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It's a matter of prevention, punishment

When Tony swung his fist at a high school classmate recently, he won the fight.

He also got caught and sent to a program designed to prevent him from breaking the law again.

This program usually works _ more than 90 percent of the kids who go through it stay clean for at least a year. Sound tough? It can be. But it's not prison. It's not caning. It's called juvenile arbitration, and it consists mostly of trying to talk sense into young people who have committed a first offense. The youths in this program can be sent to counseling, drug treatment and group discussions.

Tony (not his real name) was sent to the Pinellas County Jail. Not for a jail sentence, but for a visit. A visit designed to scare him. He walked into jail looking tense but fashionable, his pants riding low. A tall, muscular inmate with his name tattooed on his biceps scoffed at Tony.

"You think you're cool in those baggy pants?" the inmate said, sneering. "They see you wearing that in here and they will pull down your clothes in front of the whole yard. And then they will make you wear some pants that are so tight. Lot of guys who would love you in tight pants."

Tony looked worried as he left.

"It touched me," he said. "I don't ever want to come here."

Programs like this one are at the heart of a debate across Florida, particularly in the governor's race, about how to stop crime. The debate is this: Should we in Florida pay for programs designed to prevent kids from turning to crime in the first place? Or should we simply punish criminals more swiftly and harshly?

The answer is both _ on that, Gov. Lawton Chiles and Jeb Bush agree. But in their campaign speeches Chiles focuses more on prevention, and Bush focuses more on punishment. In fact, the issue of prevention is probably one of the biggest differences between Bush and Chiles.

"What we're about is prevention, prevention, prevention," Chiles said at a recent visit to a St. Petersburg church.

In an interview, the Democratic incumbent elaborated: "We're preventing infant deaths and more than that, we're preventing infants from being born in effect defective, with mental and physical handicaps. We're also preventing teenage pregnancies. Every teen pregnancy that you prevent, that's one abortion you don't have, that's one dropout you don't have. It's someone you don't have to get off welfare; it's someone you don't have to build a cell for.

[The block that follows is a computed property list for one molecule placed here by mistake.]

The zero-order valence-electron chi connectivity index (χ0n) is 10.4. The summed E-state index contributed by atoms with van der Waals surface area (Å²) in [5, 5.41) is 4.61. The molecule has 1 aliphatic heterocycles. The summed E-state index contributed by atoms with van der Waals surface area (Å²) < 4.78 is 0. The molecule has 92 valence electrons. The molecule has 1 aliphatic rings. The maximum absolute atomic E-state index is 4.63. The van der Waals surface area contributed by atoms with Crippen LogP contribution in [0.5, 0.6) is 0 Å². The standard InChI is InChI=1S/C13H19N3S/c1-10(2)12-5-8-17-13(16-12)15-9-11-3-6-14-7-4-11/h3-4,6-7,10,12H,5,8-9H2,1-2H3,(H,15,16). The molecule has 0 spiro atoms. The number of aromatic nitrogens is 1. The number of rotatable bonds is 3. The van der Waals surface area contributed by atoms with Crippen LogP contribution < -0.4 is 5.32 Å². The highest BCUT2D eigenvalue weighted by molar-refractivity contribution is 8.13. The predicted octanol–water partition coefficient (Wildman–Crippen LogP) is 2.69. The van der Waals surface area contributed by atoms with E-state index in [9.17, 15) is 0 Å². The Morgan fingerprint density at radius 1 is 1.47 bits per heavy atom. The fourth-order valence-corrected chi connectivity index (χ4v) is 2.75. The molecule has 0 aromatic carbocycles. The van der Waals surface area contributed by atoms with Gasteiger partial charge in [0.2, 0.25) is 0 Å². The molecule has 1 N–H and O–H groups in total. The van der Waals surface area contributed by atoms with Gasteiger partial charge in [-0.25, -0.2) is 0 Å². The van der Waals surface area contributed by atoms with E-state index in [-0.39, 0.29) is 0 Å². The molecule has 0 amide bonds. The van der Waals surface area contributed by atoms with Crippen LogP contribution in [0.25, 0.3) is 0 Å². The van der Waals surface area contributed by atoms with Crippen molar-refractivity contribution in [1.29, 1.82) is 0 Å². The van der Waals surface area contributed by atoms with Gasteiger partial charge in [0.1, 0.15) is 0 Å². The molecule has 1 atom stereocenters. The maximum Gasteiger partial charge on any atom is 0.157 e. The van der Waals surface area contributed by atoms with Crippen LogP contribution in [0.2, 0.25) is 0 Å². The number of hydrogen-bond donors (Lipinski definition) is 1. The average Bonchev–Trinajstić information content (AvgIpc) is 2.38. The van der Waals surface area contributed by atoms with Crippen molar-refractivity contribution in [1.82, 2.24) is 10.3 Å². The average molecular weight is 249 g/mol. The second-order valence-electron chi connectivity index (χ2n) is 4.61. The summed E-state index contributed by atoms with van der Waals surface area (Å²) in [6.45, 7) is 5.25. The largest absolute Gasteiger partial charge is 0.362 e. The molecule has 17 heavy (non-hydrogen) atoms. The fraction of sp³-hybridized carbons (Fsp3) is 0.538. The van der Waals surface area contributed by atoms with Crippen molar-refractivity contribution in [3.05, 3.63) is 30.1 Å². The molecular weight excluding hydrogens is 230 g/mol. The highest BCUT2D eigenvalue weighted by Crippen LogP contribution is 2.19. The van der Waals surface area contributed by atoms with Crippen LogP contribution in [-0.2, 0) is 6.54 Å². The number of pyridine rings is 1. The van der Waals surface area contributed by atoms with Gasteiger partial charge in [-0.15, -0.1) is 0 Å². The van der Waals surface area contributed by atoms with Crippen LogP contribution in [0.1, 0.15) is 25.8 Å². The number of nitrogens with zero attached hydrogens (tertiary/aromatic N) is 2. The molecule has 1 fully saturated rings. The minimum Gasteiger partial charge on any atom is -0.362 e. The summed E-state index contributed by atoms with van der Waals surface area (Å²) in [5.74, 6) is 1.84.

"In effect, what prevention does for hundreds of dollars, it allows you to save thousands of dollars."

Chiles has endorsed a wide range of prevention programs, some of them directly related to crime, some not. One that he is proud of is a $37-million program to keep middle schools open later, so that kids don't end up hanging out on the street corner and getting into trouble.

He also supports prevention programs that are not directly related to crime. For example, he has championed Healthy Start, a program designed to prevent and reduce infant mortality.

Bush, the Republican challenger, sounds a different note. He says he wouldn't pay for the after-school program and would scrap many other Chiles ideas. Bush said he has nothing against prevention programs but would only support those that have been carefully studied and proven to save the taxpayers money.

"Lawton Chiles and the liberals believe that the way to solve our crime problem is at the front end _ forgetting the fact that there has to be a certainty of punishment in life," Bush said at a speech in Daytona Beach last week. "Before we start trying to solve problems on the front end, we have to recognize that if you do something wrong in a free society, something wrong should happen to you."

Areas of prevention

Dominic Calabro runs Florida TaxWatch, which he describes this way: "We're not an ideological group. Our concern is the preservation and better use of Floridians' tax dollars."